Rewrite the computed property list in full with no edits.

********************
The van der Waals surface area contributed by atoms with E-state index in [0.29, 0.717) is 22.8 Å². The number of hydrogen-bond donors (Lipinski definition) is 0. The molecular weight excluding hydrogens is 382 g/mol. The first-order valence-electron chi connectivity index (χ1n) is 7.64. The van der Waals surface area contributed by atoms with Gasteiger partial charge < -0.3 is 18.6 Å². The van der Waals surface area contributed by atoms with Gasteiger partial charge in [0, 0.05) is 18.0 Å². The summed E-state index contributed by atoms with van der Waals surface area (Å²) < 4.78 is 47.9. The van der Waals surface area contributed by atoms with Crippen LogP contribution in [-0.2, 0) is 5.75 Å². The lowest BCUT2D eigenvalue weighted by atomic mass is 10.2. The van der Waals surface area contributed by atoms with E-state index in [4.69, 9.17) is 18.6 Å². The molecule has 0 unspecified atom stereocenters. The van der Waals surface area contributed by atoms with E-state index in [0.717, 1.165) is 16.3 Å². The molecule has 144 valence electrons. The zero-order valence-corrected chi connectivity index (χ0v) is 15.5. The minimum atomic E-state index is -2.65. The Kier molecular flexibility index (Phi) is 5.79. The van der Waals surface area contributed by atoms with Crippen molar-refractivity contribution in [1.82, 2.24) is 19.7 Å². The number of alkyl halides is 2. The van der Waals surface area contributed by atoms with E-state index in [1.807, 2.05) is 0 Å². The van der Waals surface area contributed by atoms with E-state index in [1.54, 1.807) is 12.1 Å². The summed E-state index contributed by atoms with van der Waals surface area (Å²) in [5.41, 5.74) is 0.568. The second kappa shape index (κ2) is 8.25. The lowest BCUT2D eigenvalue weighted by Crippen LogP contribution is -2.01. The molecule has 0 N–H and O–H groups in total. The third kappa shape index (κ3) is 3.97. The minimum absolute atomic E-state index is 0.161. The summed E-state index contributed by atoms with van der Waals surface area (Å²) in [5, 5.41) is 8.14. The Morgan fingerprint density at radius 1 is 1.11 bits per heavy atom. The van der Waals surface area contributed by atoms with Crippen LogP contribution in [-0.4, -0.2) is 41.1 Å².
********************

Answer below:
The van der Waals surface area contributed by atoms with E-state index in [0.29, 0.717) is 22.8 Å². The number of hydrogen-bond donors (Lipinski definition) is 0. The molecular weight excluding hydrogens is 382 g/mol. The first-order valence-electron chi connectivity index (χ1n) is 7.64. The van der Waals surface area contributed by atoms with Gasteiger partial charge < -0.3 is 18.6 Å². The van der Waals surface area contributed by atoms with Gasteiger partial charge in [0, 0.05) is 18.0 Å². The summed E-state index contributed by atoms with van der Waals surface area (Å²) < 4.78 is 47.9. The van der Waals surface area contributed by atoms with Crippen LogP contribution in [-0.2, 0) is 5.75 Å². The lowest BCUT2D eigenvalue weighted by atomic mass is 10.2. The van der Waals surface area contributed by atoms with E-state index in [4.69, 9.17) is 18.6 Å². The molecule has 0 unspecified atom stereocenters. The van der Waals surface area contributed by atoms with E-state index in [0.717, 1.165) is 16.3 Å². The molecule has 144 valence electrons. The zero-order valence-corrected chi connectivity index (χ0v) is 15.5. The minimum atomic E-state index is -2.65. The Kier molecular flexibility index (Phi) is 5.79. The van der Waals surface area contributed by atoms with Crippen molar-refractivity contribution in [1.82, 2.24) is 19.7 Å². The number of alkyl halides is 2. The van der Waals surface area contributed by atoms with E-state index in [1.807, 2.05) is 0 Å². The van der Waals surface area contributed by atoms with E-state index in [1.54, 1.807) is 12.1 Å². The summed E-state index contributed by atoms with van der Waals surface area (Å²) in [5.41, 5.74) is 0.568. The second kappa shape index (κ2) is 8.25. The lowest BCUT2D eigenvalue weighted by Crippen LogP contribution is -2.01. The molecule has 0 N–H and O–H groups in total. The third kappa shape index (κ3) is 3.97. The minimum absolute atomic E-state index is 0.161. The summed E-state index contributed by atoms with van der Waals surface area (Å²) in [5, 5.41) is 8.14. The Morgan fingerprint density at radius 1 is 1.11 bits per heavy atom. The van der Waals surface area contributed by atoms with Crippen LogP contribution in [-0.4, -0.2) is 41.1 Å².